A Palestinian gestures as flames rise from the site of an Israeli air strike in Gaza / Getty Images
I’m done apologizing for Israel.
It’s tiring to apologize over and over. Instead, I’ve decided to come clean: I am a progressive American rabbi who leans left pretty hard. I’ve been engaged, as a US faith leader, in work to reform gun laws, extend LGBT rights around the world, grant refuge to illegal immigrants, protect women’s reproductive choice, and more. Paint me blue.
So, when it comes to Israel, many of those with whom I engage in social reform expect me to react to Israel’s military actions in Gaza with scorn and criticism. To be fair, there are times when I do. My Zionism demands I speak out on behalf of the Israel that remains, in my world-view, the most ambitious project-in-process of the Jewish People. Whereas Israel’s 66 short years have witnessed strength and resilience that have redefined Jewish identity in profound ways, the global Jewish family remains interwoven with Israel. If you question this, scan the last week’s news for anti-Israel rallies in Antwerp, Los Angeles, Paris, Boston, and elsewhere that featured widespread anti-Semitic chants and violence against Jews.
So I’m a progressive US faith leader. I’m a Zionist in Berkeley, CA. I’m a Jew in the world, worried for my family. So here is my response to those criticizing Israel this week.
To those who suggest that Prime Minister Netanyahu is over-reacting to the missiles, I offer this response which I have now shared regularly at campus and communal conversations:
Israel is treating wounded Palestinians during this conflict, risking Israeli lives in surgical strikes to destroy weapons-smuggling tunnels created with building materials Israel allowed into Gaza for infrastructure projects to benefit Palestinian society. Just for a moment, consider the deaths that would result from Israel wishing harm on Palestinian civilians. In just the last 48 hours, Israel has allowed over 10 tons of goods into Gaza. During the past weeks, Israel has agreed to two humanitarian cease-fires. In the first hours of those ceasefires, Hamas rained down over 70 missiles onto Israel civilians.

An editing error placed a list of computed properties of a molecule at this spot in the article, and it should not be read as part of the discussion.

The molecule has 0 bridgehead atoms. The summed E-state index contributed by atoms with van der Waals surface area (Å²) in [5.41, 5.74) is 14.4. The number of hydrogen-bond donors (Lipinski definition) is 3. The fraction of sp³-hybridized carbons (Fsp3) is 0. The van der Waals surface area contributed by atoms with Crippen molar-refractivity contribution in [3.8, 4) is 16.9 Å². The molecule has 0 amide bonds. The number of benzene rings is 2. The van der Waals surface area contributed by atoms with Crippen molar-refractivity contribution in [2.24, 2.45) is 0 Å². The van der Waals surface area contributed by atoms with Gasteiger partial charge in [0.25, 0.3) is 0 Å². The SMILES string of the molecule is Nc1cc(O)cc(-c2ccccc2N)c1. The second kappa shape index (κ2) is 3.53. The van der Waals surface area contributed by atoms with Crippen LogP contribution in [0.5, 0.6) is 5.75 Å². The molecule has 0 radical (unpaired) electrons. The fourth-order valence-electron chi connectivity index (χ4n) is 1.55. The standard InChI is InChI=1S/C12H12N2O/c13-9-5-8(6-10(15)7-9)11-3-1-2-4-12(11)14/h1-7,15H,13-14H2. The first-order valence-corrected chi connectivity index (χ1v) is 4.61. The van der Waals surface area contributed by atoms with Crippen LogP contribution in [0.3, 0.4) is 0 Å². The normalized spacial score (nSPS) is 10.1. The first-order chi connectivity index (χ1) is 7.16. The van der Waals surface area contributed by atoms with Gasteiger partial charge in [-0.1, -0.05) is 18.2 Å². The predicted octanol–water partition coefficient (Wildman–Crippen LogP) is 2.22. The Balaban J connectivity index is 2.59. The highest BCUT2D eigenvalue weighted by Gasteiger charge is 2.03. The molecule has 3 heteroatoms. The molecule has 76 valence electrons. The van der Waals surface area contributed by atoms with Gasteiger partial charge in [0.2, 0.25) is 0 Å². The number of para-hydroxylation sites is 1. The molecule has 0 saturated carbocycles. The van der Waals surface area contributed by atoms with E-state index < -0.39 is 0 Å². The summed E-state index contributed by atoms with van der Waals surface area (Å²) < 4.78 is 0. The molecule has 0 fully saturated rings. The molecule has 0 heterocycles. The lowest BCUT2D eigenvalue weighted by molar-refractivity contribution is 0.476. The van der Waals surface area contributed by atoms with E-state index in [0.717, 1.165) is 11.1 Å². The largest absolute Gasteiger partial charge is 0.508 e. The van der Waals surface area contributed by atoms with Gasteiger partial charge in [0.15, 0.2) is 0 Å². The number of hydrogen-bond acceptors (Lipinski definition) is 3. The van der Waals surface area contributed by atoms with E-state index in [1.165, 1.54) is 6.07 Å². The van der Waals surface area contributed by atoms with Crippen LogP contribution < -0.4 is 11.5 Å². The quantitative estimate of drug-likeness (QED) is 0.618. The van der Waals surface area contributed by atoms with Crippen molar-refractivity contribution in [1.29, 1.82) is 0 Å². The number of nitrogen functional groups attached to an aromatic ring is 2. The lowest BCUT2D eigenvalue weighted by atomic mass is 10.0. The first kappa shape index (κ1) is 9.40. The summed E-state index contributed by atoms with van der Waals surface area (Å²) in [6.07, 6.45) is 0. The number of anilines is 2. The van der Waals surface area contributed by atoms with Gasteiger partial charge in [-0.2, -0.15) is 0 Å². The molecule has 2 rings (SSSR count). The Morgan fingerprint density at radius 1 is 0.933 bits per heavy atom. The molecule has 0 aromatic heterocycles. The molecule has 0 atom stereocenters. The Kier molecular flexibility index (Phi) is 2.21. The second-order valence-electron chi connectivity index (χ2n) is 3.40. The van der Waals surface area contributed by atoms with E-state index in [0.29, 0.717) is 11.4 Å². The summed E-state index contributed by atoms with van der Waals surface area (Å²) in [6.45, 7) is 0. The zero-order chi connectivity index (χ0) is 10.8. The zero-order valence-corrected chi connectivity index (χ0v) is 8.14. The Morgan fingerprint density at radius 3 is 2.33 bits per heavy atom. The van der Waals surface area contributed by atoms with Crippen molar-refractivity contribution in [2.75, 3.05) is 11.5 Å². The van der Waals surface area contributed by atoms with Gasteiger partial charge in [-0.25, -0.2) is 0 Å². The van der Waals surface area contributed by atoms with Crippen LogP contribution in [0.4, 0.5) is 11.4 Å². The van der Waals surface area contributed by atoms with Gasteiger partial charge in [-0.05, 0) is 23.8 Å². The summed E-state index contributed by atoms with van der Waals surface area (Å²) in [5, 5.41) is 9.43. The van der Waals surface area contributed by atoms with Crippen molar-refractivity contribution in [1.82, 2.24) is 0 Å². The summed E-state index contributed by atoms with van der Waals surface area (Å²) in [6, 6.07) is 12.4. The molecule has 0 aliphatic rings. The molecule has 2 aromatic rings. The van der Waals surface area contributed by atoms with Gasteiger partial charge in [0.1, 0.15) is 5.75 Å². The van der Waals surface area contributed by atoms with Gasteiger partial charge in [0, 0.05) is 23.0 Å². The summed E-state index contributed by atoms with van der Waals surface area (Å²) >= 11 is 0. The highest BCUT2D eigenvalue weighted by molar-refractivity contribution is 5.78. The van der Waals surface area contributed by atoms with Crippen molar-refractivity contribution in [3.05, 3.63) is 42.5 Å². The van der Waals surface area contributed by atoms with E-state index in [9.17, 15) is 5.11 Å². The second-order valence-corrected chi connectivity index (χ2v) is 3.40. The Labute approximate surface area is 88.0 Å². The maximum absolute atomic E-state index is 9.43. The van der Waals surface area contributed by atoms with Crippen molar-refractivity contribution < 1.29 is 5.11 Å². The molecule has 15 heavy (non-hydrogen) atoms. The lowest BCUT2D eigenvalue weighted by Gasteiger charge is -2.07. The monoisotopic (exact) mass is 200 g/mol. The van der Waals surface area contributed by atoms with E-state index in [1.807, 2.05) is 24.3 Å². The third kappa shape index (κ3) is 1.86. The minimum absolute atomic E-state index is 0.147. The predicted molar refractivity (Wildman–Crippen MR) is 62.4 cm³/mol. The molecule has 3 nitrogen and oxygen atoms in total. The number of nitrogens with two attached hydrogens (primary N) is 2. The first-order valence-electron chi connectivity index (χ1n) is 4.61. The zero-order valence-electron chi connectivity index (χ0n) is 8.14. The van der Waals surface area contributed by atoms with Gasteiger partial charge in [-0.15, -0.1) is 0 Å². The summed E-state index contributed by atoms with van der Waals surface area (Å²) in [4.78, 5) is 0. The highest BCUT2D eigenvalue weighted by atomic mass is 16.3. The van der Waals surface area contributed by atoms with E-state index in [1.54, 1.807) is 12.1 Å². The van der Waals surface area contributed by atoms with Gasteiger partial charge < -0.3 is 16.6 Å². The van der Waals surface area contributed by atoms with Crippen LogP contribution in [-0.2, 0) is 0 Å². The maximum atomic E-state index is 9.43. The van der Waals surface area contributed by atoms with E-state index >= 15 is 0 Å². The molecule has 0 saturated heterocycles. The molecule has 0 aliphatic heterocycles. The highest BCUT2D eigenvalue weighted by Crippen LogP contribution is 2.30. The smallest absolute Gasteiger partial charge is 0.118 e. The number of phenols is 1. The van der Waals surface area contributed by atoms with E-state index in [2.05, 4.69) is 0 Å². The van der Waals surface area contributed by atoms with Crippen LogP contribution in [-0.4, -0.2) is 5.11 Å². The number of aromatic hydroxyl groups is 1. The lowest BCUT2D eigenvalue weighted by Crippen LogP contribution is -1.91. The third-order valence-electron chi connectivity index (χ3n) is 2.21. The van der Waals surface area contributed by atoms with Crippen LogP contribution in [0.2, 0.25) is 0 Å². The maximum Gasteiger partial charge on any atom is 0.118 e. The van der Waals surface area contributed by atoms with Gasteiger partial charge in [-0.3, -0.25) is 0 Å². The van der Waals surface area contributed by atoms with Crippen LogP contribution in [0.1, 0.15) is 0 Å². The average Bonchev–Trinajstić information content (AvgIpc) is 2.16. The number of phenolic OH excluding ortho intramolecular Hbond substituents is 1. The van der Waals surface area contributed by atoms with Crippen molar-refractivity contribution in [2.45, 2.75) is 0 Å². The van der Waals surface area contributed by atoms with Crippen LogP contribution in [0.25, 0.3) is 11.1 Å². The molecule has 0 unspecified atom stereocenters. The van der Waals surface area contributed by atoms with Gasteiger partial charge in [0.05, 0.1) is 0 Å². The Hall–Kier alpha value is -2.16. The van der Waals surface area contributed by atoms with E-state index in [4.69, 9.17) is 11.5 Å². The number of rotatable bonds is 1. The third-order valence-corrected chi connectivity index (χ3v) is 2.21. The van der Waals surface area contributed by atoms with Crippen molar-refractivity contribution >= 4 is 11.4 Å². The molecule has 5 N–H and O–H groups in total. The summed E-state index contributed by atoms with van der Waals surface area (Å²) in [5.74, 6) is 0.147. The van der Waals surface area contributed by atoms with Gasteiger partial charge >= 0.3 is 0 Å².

I ask: What do Israel’s enraged critics truly desire? How is it possible to hear indignant claims of human rights violations in the context of Syrians slaughtered by the hundreds of thousands, state-sanctioned terrorism around the globe, and young immigrants treated like chattel by the US and other? Israel is doing its best, sacrificing its own children to preserve the lives of Palestinians.
I also ask, regarding the world’s seemingly acceptance of Hamas’ tactics as the only remaining option left for a desperate leadership:
Were Hamas to truly lead its people forward to a life of stability and peace, wouldn’t it use building materials for schools instead of smuggling tunnels? Wouldn’t Hamas stop stockpiling weapons in mosques and transporting them in UN ambulances? Wouldn’t Hamas stop firing missiles from civilian population centers if it valued Palestinian lives as much as Israel does? If Israel weren’t so concerned for Palestinian lives, wouldn’t it respond to Hamas’ horrific decisions in kind?
I ask the enraged critics of Israel’s defensive responses to Hamas: Would you have us not respond to this monstrosity? Do you think it’s not worth losing the PR battle to retain our humanity and save as many lives as possible? What country would stand by when thousands of terrorist missiles assault its citizens? I, a Jew, have lost 20 of my sons in the last three days, because I will not lose my humanity and stage a careless ground war in Gaza that would cause mass casualties. Though I fight monsters, I will not become one.
My response has changed these last few weeks, in which three Jewish teens were murdered by Arab terrorists and Palestinians celebrated by distributing sweets to children and an Arab teen was murdered by Jewish terrorists and the Jewish world condemned the hatred. I am done trying to apologetically explain Jewish morality. I am done apologizing for my own Jewish existence.
Some will call this needless hyperbole. But, having watched in this last week anti-Semitic “die-ins” in Boston, violent assaults against Jews in Los Angeles and Antwerp, and an almost pogrom at a synagogue in Paris, I’m done mincing my own words.
We will do what we must to protect our people. We have that right. We are not less deserving of life and quiet than anyone else.
No more apologies.
Rabbi Menachem Creditor serves as spiritual leader of Congregation Netivot Shalom in Berkeley and is the Founder and Co-Chair of Rabbis Against Gun Violence.